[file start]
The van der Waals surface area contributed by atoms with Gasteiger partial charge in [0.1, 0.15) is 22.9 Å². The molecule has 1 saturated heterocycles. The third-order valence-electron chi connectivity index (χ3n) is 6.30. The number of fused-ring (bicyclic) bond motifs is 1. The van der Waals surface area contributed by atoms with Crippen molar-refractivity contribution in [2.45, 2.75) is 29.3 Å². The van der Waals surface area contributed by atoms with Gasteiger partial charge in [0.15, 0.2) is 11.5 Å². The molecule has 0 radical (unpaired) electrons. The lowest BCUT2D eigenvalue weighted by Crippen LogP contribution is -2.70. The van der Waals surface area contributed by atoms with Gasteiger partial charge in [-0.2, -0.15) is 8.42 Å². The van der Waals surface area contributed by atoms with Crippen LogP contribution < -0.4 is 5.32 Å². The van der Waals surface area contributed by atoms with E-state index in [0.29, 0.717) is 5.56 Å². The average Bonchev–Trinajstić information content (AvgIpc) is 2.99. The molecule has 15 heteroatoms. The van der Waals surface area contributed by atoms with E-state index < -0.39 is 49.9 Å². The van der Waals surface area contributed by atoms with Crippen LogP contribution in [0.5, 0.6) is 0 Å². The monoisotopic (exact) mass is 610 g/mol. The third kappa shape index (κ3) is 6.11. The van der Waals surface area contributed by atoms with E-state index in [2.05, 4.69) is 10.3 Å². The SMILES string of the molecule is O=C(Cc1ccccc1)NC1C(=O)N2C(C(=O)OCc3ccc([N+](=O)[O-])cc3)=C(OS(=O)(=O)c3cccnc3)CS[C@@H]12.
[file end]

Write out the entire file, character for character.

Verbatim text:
The van der Waals surface area contributed by atoms with Gasteiger partial charge in [0.1, 0.15) is 22.9 Å². The molecule has 1 saturated heterocycles. The third-order valence-electron chi connectivity index (χ3n) is 6.30. The number of fused-ring (bicyclic) bond motifs is 1. The van der Waals surface area contributed by atoms with Crippen molar-refractivity contribution in [2.45, 2.75) is 29.3 Å². The van der Waals surface area contributed by atoms with Gasteiger partial charge in [0.15, 0.2) is 11.5 Å². The molecule has 0 radical (unpaired) electrons. The lowest BCUT2D eigenvalue weighted by Crippen LogP contribution is -2.70. The van der Waals surface area contributed by atoms with Gasteiger partial charge in [-0.2, -0.15) is 8.42 Å². The van der Waals surface area contributed by atoms with Crippen LogP contribution < -0.4 is 5.32 Å². The van der Waals surface area contributed by atoms with E-state index in [0.29, 0.717) is 5.56 Å². The average Bonchev–Trinajstić information content (AvgIpc) is 2.99. The molecule has 15 heteroatoms. The van der Waals surface area contributed by atoms with E-state index < -0.39 is 49.9 Å². The van der Waals surface area contributed by atoms with Crippen LogP contribution in [0.5, 0.6) is 0 Å². The monoisotopic (exact) mass is 610 g/mol. The third kappa shape index (κ3) is 6.11. The van der Waals surface area contributed by atoms with E-state index in [2.05, 4.69) is 10.3 Å². The SMILES string of the molecule is O=C(Cc1ccccc1)NC1C(=O)N2C(C(=O)OCc3ccc([N+](=O)[O-])cc3)=C(OS(=O)(=O)c3cccnc3)CS[C@@H]12.